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  • Amy Ryan

    Amy RyanActor

    Amy Ryan was born on May 3, 1969 in Queens, New York City, New York, USA as Amy Beth Dziewiontkowski. She is an actress, known for Birdman or (The Unexpected Virtue of Ignorance) (2014), Gone Baby Gone (2007) and Escape Plan (2013). She has been married to Eric Slovin since August 23, 2011. They have one child.
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  • Denis O'Hare

    Denis O'HareActor

  • Hugh Dancy

    Hugh DancyActor

    Talented British actor Hugh Dancy is one of the UK's most up-and-coming talents.Hugh Michael Horace Dancy was born in Stoke-on-Trent, Staffordshire, England, to Sarah Ann (Birley), who works in academic publishing, and Jonathan Peter Dancy, a philosophy professor and writer. He has a brother, Jack (b. 1977), and a sister, Kate (b. 1980). He was raised in Newcastle-under-Lyme. He got started with roles in the series Trial & Retribution, Dangerfield, Kavanagh QC and Granada's popular series, Cold Feet, and his theater appearances include Sam Mendes's David Copperfield and BBC's Madame Bovary. He also portrayed "D'Artagnan" in the series, Young Blades. Dancy's appearance in Ridley Scott's war drama, Black Hawk Down, as "Medic Kurt Schmid" was followed with starring roles in Tempo with Melanie Griffith and Rachael Leigh Cook and The Sleeping Dictionary. He played Prince Charmont opposite Anne Hathaway in Ella Enchanted, and Sir Galahad in King Arthur. He has since become well known for his roles as the Earl of Essex in the mini-series Elizabeth I and Will Graham on the show Hannibal.Dancy married American actress Claire Danes in 2009. The couple has one child.
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  • John Lithgow

    John LithgowActor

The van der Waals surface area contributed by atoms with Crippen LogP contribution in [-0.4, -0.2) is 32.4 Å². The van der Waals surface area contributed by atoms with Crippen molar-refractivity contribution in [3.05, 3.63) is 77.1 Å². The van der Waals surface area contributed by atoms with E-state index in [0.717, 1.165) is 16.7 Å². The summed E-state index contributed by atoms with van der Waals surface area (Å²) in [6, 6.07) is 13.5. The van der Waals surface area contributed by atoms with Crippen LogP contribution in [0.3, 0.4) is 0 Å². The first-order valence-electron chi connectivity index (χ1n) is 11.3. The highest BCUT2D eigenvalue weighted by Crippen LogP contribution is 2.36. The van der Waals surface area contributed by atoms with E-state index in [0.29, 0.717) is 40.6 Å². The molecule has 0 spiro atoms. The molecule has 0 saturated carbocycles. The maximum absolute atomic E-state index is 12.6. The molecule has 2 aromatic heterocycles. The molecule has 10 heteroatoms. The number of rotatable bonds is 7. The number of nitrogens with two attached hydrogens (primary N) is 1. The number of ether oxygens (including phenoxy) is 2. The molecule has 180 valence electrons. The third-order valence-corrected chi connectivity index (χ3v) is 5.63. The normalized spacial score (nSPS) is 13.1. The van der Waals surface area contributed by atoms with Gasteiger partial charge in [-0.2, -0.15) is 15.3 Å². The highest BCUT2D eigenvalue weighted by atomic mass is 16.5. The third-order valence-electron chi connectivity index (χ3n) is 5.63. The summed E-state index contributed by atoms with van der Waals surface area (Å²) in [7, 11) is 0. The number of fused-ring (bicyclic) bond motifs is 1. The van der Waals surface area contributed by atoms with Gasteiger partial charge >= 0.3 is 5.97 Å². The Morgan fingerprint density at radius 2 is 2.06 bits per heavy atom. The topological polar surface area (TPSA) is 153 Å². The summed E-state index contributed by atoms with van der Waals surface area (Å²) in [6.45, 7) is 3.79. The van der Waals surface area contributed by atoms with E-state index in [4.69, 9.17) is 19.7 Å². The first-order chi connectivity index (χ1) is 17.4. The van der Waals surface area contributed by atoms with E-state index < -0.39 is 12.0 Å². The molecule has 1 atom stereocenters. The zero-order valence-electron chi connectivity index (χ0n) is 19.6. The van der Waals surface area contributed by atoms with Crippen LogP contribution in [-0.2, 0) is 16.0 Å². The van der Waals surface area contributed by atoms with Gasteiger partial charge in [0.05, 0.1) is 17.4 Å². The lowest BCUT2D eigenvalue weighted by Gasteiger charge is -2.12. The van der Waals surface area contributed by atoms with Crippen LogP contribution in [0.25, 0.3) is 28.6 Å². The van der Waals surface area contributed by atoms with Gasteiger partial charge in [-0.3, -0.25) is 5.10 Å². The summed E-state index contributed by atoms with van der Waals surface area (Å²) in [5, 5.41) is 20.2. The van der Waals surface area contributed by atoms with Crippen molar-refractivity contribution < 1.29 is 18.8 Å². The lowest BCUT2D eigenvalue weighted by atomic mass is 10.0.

If "born to the theater" has meaning in determining a person's life path, then John Lithgow is a prime example of this truth. He was born in Rochester, New York, to Sarah Jane (Price), an actress, and Arthur Washington Lithgow III, who was both a theatrical producer and director. John's father was born in Puerto Plata, Dominican Republic, where the Anglo-American Lithgow family had lived for several generations. John moved frequently as a child, while his father founded and managed local and college theaters and Shakespeare festivals throughout the Midwest of the United States. Not until he was 16, and his father became head of the McCarter Theater in Princeton New Jersey, did the family settle down. But for John, the theater was still not a career. He won a scholarship to Harvard University, where he finally caught the acting bug (as well as found a wife). Harvard was followed by a Fulbright scholarship to study at the London Academy of Music and Dramatic Art. Returning from London, his rigorous dramatic training stood him in good stead, and a distinguished career on Broadway gave him one Tony Award for "The Changing Room", a second nomination in 1985 for "Requiem For a Heavyweight", and a third in 1988 for "M. Butterfly". But with critical acclaim came personal confusion, and in the mid 1970s, he and his wife divorced. He entered therapy, and in 1982, his life started in a new direction, the movies - he received an Academy Award nomination for his portrayal of Roberta Muldoon in The World According to Garp (1982). A second Oscar nomination followed for Terms of Endearment (1983), and he met a UCLA economics professor who became his second wife. As the decade of the 1990s came around, he found that he was spending too much time on location, and another career move brought him to television in the hugely successful series 3rd Rock from the Sun (1996). This production also played a role in bringing him back together with the son from his first marriage, Ian Lithgow, who has a regular role in the series as a dimwitted student.
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Cast & Crew photos provided by TMDb.